Constitutional Court denies DA direct access for disaster act challenge

Democratic Alliance leader John Steenhuisen. File photo: Courtney Africa/African News Agency (ANA)

Democratic Alliance leader John Steenhuisen. File photo: Courtney Africa/African News Agency (ANA)

Published Jul 1, 2020


CAPE TOWN - The Constitutional Court on Wednesday denied the DA direct access for a legal challenge to the Disaster Management Act.

"The Constitutional Court has considered this application for direct access. It has concluded that the application should be dismissed as it is not in the interests of justice to hear it at this stage," the judges said in letter to the parties.

The government had opposed the application. The court decided not to award costs.

The official opposition party had launched an ambitious challenge to the constitutionality of the act in terms of which president Cyril Ramaphosa declared a national state of disaster in March in response to the onset of the Covid-19 outbreak in South Africa.

The party said it takes issue with section 27 of the act in as far as it concentrates power in the hands of the minister of cooperative governance, and allows the incumbent to pass regulations without parliamentary oversight.

It wanted the apex court to declare this part of the act unconstitutional, for allegedly flying in the face of the principle of separation of powers, and asked that the matter be heard urgently.

There has been considerable criticism of both the manner in which the government has passed regulations and the actual content of the regulations, which have severely, and at times seemingly arbitrarily, restricted economic and everyday activity.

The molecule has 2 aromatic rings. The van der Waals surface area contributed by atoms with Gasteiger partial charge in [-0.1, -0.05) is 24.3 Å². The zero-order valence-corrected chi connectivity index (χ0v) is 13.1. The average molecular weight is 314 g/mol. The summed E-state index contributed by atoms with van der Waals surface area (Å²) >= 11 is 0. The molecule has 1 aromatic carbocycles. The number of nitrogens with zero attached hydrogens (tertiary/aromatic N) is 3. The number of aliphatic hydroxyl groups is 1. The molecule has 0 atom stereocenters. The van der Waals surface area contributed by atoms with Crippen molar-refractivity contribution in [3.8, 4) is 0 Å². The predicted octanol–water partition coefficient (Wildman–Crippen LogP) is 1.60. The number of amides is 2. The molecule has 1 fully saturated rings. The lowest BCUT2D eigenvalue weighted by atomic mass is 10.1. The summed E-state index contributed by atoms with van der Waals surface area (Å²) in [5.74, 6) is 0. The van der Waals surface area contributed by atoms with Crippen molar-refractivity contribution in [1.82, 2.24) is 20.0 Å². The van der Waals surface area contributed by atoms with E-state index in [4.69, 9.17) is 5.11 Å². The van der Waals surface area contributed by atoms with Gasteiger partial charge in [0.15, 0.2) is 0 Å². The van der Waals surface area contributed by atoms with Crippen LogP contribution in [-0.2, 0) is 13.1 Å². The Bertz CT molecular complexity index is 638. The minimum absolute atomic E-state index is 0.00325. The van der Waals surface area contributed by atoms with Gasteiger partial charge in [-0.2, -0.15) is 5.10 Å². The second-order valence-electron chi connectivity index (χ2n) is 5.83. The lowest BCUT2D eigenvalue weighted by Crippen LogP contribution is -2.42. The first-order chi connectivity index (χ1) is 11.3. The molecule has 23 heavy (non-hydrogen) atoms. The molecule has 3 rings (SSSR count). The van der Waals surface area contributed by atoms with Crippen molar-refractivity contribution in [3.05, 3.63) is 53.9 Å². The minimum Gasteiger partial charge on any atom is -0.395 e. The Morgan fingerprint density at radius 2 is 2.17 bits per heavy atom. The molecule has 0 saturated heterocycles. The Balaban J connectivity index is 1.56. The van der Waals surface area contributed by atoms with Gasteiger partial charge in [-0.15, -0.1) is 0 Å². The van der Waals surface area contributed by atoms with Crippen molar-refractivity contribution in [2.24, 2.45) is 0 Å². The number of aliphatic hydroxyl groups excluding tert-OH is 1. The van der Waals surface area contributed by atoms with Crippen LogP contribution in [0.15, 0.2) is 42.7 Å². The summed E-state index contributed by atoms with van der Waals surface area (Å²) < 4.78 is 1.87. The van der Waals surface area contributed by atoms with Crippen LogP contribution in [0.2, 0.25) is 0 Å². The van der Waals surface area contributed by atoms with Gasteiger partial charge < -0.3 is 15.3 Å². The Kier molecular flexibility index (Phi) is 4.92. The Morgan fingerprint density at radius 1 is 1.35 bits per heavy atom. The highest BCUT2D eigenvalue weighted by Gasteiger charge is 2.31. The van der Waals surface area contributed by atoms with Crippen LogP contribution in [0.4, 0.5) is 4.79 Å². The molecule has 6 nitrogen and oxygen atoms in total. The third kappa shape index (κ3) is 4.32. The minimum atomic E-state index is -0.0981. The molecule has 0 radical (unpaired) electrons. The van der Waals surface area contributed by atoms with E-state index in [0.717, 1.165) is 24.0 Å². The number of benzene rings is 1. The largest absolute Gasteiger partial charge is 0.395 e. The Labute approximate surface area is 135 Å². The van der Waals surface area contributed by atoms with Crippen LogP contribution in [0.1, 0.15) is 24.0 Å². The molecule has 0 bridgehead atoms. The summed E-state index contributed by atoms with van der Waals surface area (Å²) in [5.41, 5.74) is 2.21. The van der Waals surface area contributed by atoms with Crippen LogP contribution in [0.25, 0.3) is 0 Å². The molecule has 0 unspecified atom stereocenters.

However, legal experts have said it would be prudent to distinguish whether the law itself was problematic or if it was the manner in which it had been applied by the government as it set about trying to slow the spread of the virus.

The DA is set to hold a press conference on Thursday morning to comment on the setback.

Should the DA turn to the high court instead, it is likely that the government will appeal any adverse ruling, meaning it could take many months before finality is reached on the issue.

The application was one of a raft of legal challenges to the manner in which the government has imposed lockdown regulations on the country.

Cooperative governance minister, Nkosazana Dlamini-Zuma asked for leave to appeal a damning high court ruling that found that most of the regulations she gazetted were irrational and therefore unconstitutional.

Judge Norman Davis found that the minister had erred in failing to infringe on freedoms to the smallest degree necessary to achieve the aim of protecting the public from a severe health threat.

Davis this week granted the minister leave to appeal his ruling but only with regard to his "blanket" finding of irrationality in terms of most regulations passed by her pertaining to the lockdown. 

Where he had expressly mentioned particular regulations as patently irrational, he held that there would be no prospect of success on appeal, and gave the minister 10 days to review and redraft these.

African News Agency

Related Topics: